Smog is overshadowing the otherwise rosy outlook of PV power, as it could inflict loss amounting to hundreds of millions or even billions of US dollar on the PV power industry worldwide, a year, according to a report released by the Massachusetts Institute of Technology (MIT) recently.
Thanks to technological advancement and rapid cost reduction, PV power has been burgeoning worldwide, as evidenced by ubiquitous PV power devices, on vacant lots, above water, on ground, and on rooftops, with installed PV power capacity in China having topped 22 GW and India planning to install over 40 GW rooftop PV power capacity.
PV power, however, is susceptible to the influence of environmental elements, including rain, fog, and smog, which will greatly diminish power generation efficiency, thereby eroding margin. In addition, rooftop PV power devices are mostly installed in urban areas often with serious air pollution, which could cause grave damage to solar panels, according to researchers.
To understand the effect of air quality on solar panels, the MIT team carried out a two-year study on sunshine duration and air pollution in New Delhi, which shows that as a result of air pollution in the city, which is at a normal state, the attenuation rate of solar panels reaches 12% annually there, pointed out Ian Marius Peters, a member of the research team.
The rate, which sounds not high, may make PV power projects unfeasible, as it is higher than the margin rate of some solar panels. Peters noted that should developers take only sunshine duration and other weather conditions into account, while neglecting air pollution, PV power projects may generate power output and profits much lower than their expectation.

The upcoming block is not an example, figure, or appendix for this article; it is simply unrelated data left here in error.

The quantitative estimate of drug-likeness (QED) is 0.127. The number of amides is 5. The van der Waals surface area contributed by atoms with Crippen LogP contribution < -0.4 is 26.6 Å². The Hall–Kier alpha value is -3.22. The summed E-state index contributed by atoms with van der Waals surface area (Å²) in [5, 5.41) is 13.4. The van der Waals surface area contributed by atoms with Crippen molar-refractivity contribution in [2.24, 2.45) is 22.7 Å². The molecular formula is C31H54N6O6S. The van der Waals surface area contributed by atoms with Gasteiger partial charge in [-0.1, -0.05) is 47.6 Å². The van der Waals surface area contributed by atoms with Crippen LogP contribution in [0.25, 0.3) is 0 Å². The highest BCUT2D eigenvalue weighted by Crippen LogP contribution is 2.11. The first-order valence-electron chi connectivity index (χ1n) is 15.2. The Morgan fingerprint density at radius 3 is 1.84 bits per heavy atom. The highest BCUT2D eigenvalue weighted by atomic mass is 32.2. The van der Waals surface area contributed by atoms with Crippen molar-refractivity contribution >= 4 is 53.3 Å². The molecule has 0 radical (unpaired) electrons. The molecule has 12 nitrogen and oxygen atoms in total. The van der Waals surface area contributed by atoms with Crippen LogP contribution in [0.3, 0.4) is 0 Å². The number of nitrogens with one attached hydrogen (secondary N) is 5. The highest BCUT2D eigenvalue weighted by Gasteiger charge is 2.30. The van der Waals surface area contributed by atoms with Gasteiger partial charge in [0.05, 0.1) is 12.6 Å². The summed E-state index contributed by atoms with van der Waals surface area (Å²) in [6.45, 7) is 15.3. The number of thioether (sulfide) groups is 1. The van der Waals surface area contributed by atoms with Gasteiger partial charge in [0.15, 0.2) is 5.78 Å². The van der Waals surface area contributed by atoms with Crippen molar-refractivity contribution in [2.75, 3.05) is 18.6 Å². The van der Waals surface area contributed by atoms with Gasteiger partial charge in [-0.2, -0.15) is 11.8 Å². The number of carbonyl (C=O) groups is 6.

The team also carried out preliminary study on air pollution of 16 other cities, finding attenuation rates ranging from 2% of Singapore to 9% of Beijing. Of several kinds of solar panels, including those made of GaAs, cadmium telluride, and perovskite, perovskite solar panel, a latecomer, is most vulnerable to air pollution, with attenuation rate reaching 17%.
The study shows that air pollution may cause annual loss in PV power generation reaching US$20 million a year in New Delhi, US$16 million in Calcutta, US$16 million in both Beijing and Shanghai, and US$-6-9 million in Los Angeles.
The MIT teams estimates the potential loss caused by air pollution worldwide at several hundreds of millions or even several billions of US dollar a year, adding that neglect of the effect of air pollution and smog may jeopardize the overall reliability of PV power.
It is evident that air pollution involves not only the health of urban residents but also the future of PV power.